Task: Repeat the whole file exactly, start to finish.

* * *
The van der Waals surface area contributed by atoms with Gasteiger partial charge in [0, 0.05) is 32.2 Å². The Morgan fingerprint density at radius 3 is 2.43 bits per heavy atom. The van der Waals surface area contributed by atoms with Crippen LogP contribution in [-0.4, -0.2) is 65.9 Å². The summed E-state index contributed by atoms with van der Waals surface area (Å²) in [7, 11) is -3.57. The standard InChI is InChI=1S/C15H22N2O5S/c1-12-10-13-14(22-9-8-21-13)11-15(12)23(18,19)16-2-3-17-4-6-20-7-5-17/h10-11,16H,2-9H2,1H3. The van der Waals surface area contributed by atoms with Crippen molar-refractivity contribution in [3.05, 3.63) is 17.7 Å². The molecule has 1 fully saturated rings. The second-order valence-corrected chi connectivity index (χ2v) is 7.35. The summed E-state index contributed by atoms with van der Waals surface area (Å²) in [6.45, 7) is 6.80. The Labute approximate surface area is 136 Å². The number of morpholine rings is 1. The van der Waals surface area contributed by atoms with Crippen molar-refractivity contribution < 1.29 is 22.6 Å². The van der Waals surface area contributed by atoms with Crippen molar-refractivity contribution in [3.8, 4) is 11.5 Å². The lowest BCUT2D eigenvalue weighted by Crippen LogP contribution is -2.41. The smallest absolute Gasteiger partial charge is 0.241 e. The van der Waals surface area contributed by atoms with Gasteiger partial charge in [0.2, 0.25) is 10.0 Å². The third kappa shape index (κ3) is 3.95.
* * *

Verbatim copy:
The van der Waals surface area contributed by atoms with Gasteiger partial charge in [0, 0.05) is 32.2 Å². The Morgan fingerprint density at radius 3 is 2.43 bits per heavy atom. The van der Waals surface area contributed by atoms with Crippen LogP contribution in [-0.4, -0.2) is 65.9 Å². The summed E-state index contributed by atoms with van der Waals surface area (Å²) in [7, 11) is -3.57. The standard InChI is InChI=1S/C15H22N2O5S/c1-12-10-13-14(22-9-8-21-13)11-15(12)23(18,19)16-2-3-17-4-6-20-7-5-17/h10-11,16H,2-9H2,1H3. The van der Waals surface area contributed by atoms with Crippen molar-refractivity contribution in [3.05, 3.63) is 17.7 Å². The molecule has 1 fully saturated rings. The second-order valence-corrected chi connectivity index (χ2v) is 7.35. The summed E-state index contributed by atoms with van der Waals surface area (Å²) in [6.45, 7) is 6.80. The Labute approximate surface area is 136 Å². The number of morpholine rings is 1. The van der Waals surface area contributed by atoms with Crippen molar-refractivity contribution < 1.29 is 22.6 Å². The van der Waals surface area contributed by atoms with Crippen molar-refractivity contribution in [3.8, 4) is 11.5 Å². The lowest BCUT2D eigenvalue weighted by Crippen LogP contribution is -2.41. The smallest absolute Gasteiger partial charge is 0.241 e. The van der Waals surface area contributed by atoms with Gasteiger partial charge in [0.2, 0.25) is 10.0 Å². The third kappa shape index (κ3) is 3.95.